These years established the bedrock of his spirituality, which sprouted within him as an intense seeking in Paris in about 1900. There to study art, he found instead frustration amid the fruitless bounty of his teachers and their blinkered students. But from this came a realization of his spiritual essence. “It was a sense of desert – that breadth and balance that a human soul is given when it returns to its original motherland.”

His acquaintance with the Orient helped him to see the scantiness of European knowledge, true and imaginary values of European civilization. Later Voloshin mentioned that during his studies in the West he was “only a sponge absorbing everything through eyes and ears.” Travelling around Europe for many years Voloshin mastered the art of the paintbrush and pencil, as well as the art of the word.

Maximilian Voloshin got to know the entire European culture in its origin and then he screened off all that was “European” so that only the “human” remained. After that, he turned to other civilizations – India and China – to learn and “seek after the Truth.” An opportunity to come closer to the Orient in its origins – Buddhism – was the first religious step for Voloshin. In the “wanderings of his spirit,” he was trying to find the single religion that would embody the highest and all-permeating spirituality, a culture with internal integrity, harmony and balance in all parts, excluding contradictions between individual and society, belief and knowledge, mind and emotions. Voloshin was familiar with an Oriental system of the universe and believed in the existence of many gods, although he admitted that he could not think of his spirit outside Christ.

Touring Europe, Voloshin began to realize the role of the Mother in spiritual transformation. He wrote about Mary’s presence at the crucifixion of Jesus. “To the right of the cross there is the Mother and a lancebearer, to the left – John and a spongebearer.”


WAR AND REVOLUTION: I am in everyone
Voloshin’s concentration on the Divine and his understanding of differences between eternal and non-eternal existence helped him not only to preserve the purity of his spirit throughout revolutionary and post-revolutionary time but also foresee the course of events. “An interest in occultist cognition was so great that it completely distracted me from Russian events in 1905 and held me away from Russia.... Neither war or revolution ever frightened or disappointed me: I had expected that would occur and be even worse. On the contrary, I felt well-adapted to the conditions of revolutionary existence and acting.”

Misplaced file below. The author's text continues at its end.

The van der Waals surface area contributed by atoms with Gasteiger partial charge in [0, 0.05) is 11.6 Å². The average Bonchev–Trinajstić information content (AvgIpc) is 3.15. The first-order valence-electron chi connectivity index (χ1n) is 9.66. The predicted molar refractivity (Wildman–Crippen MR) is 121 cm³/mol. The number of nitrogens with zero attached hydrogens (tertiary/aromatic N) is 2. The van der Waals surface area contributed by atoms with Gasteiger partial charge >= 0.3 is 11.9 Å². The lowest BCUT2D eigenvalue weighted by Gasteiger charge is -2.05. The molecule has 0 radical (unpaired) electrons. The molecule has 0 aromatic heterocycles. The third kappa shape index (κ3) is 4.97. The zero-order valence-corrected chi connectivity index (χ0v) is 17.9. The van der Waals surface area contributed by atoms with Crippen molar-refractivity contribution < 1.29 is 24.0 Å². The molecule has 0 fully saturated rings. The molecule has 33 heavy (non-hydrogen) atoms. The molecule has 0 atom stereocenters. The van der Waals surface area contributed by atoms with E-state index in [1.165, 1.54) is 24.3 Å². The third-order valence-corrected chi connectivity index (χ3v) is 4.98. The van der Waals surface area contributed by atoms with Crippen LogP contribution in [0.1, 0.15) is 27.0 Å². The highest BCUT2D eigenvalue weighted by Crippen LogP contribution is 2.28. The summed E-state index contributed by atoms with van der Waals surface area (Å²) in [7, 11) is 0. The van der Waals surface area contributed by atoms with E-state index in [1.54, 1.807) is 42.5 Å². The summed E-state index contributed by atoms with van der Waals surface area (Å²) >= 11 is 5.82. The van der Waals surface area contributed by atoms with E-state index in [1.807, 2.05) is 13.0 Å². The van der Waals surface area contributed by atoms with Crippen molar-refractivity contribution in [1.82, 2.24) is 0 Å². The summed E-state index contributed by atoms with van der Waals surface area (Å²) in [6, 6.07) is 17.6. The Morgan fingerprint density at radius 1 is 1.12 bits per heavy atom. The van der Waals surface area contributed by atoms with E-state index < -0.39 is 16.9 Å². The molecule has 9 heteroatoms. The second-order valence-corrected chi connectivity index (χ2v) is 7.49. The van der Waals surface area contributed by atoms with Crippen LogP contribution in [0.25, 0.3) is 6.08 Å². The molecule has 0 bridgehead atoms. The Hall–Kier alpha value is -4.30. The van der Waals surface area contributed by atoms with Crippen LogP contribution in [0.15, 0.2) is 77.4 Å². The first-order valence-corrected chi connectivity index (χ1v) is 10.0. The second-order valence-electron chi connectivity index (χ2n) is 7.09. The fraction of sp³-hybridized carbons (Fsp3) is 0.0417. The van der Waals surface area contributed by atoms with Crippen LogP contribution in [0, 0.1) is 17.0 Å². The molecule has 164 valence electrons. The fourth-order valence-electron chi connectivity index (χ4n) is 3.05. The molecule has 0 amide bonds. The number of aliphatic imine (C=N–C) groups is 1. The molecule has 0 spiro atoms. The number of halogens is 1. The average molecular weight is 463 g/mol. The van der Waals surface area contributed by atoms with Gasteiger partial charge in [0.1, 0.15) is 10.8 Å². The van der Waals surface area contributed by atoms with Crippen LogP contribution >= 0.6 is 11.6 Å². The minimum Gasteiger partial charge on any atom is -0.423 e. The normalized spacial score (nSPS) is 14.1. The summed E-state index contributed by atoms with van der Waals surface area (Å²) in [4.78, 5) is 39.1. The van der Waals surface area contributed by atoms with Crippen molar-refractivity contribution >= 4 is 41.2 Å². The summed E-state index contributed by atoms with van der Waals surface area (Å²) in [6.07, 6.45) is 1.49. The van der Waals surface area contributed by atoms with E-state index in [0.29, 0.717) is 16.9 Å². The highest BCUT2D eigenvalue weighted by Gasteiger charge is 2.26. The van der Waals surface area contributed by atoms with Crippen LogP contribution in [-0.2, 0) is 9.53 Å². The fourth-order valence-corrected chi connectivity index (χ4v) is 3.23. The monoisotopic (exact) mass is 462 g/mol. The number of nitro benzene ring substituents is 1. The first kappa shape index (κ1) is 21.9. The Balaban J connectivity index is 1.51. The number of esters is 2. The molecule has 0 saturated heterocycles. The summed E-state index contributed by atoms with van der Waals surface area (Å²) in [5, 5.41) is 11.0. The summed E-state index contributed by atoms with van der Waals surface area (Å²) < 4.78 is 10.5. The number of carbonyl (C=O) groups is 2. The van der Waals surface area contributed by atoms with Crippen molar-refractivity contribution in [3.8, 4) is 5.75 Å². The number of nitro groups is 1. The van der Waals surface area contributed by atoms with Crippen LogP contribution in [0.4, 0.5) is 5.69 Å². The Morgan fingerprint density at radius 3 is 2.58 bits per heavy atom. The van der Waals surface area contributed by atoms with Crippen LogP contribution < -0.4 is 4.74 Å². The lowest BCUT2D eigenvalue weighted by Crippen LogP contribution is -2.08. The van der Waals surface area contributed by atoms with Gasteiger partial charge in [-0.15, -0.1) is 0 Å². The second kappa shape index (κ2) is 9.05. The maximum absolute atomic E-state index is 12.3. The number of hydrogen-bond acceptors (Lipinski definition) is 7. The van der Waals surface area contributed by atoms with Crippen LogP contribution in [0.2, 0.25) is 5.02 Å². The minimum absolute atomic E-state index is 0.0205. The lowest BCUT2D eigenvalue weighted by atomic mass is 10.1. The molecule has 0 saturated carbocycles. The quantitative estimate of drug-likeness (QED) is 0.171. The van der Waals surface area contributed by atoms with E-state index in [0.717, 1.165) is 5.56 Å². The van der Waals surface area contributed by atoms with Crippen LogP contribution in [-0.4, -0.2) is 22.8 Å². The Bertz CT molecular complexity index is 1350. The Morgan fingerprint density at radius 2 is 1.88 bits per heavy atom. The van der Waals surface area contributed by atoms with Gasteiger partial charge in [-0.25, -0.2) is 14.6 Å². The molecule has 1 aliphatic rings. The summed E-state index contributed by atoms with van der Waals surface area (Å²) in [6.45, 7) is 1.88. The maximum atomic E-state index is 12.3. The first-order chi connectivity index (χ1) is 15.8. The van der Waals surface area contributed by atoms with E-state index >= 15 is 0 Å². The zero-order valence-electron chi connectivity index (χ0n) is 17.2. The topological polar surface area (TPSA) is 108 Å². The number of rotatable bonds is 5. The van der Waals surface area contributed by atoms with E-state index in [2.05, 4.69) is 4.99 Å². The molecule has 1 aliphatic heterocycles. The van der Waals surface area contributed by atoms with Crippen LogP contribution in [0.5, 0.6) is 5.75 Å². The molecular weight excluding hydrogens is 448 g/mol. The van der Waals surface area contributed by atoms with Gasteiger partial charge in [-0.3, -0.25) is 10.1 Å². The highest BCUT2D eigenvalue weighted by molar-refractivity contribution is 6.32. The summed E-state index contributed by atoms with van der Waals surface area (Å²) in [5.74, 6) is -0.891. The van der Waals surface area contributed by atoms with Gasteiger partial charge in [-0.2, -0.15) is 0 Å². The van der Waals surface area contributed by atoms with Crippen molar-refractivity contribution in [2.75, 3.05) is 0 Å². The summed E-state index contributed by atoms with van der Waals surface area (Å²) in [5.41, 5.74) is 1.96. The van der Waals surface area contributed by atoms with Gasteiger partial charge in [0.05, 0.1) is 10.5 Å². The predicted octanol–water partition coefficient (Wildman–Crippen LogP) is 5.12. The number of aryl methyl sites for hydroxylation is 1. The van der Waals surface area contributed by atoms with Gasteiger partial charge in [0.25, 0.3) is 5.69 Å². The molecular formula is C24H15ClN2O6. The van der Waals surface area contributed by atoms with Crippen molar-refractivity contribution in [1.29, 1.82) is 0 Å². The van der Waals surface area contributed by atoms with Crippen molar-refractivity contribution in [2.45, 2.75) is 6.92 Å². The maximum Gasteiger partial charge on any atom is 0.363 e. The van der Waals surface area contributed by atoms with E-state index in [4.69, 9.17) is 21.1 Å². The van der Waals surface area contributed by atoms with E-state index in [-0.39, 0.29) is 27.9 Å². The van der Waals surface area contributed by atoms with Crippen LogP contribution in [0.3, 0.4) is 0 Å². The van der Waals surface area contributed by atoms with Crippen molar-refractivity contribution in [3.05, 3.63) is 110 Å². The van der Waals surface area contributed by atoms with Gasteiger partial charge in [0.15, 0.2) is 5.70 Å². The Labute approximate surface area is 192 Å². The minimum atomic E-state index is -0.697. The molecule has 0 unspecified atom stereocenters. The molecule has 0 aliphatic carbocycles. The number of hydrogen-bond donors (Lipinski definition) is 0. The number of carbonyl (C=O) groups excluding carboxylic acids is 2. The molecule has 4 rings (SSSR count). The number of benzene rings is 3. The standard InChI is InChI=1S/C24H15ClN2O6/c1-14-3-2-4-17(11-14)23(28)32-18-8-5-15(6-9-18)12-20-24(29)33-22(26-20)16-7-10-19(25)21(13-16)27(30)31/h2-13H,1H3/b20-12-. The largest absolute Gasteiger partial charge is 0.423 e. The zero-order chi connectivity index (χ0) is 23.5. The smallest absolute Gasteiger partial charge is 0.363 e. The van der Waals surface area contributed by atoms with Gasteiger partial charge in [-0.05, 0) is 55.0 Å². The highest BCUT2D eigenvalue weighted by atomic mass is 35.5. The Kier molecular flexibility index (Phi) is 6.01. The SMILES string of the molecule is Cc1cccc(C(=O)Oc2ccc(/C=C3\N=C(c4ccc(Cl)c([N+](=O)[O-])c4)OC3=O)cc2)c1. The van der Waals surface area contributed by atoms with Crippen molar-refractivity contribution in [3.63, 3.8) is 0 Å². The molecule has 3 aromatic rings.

A vision of “cosmic moral sense” of these events enabled Voloshin to remain a detached witness in the continuing drama:


In your world I’m a passerby -
Close to all, but strange to everything


Voloshin’s optimism and “justification of reality” that he considered his first and only duty to the world were based on his internal need to leave it all to God’s Will:


Forgetting doesn’t mean to lose,
Yet to accept it all in full
And keep it in oneself forever.


Maximilian Voloshin not only refused to participate in war, but also started an active “struggle against terror irrespective of its colours.” This gave the poet an “extensive and valuable revolutionary experience.”


These days no foe or brother can be found
All are in me, and I’m in everyone.
So zealots, every of its kind
Thought that a poet was to find
For them protection, and advise them too.
But then I’ve done all that I ever could
To prevent the brothers from ruining themselves and killing each other.


Voloshin’s spiritual stance enabled the poet “in most troubled times” to find such words and perspective that were “acceptable to both parts.” His tolerance and ability to resist the temptation of hatred, contempt, “sacred anger,” and “keep tirelessly loving both enemies and monsters of cruelty and even allies” was strengthened by a belief that love will in the future be a sole basis for human society.

In 1917 Voloshin returned to Russia. This was just at the time of the bloodletting of the revolution. “When a mother is sick, the children don’t leave her,” he said. ...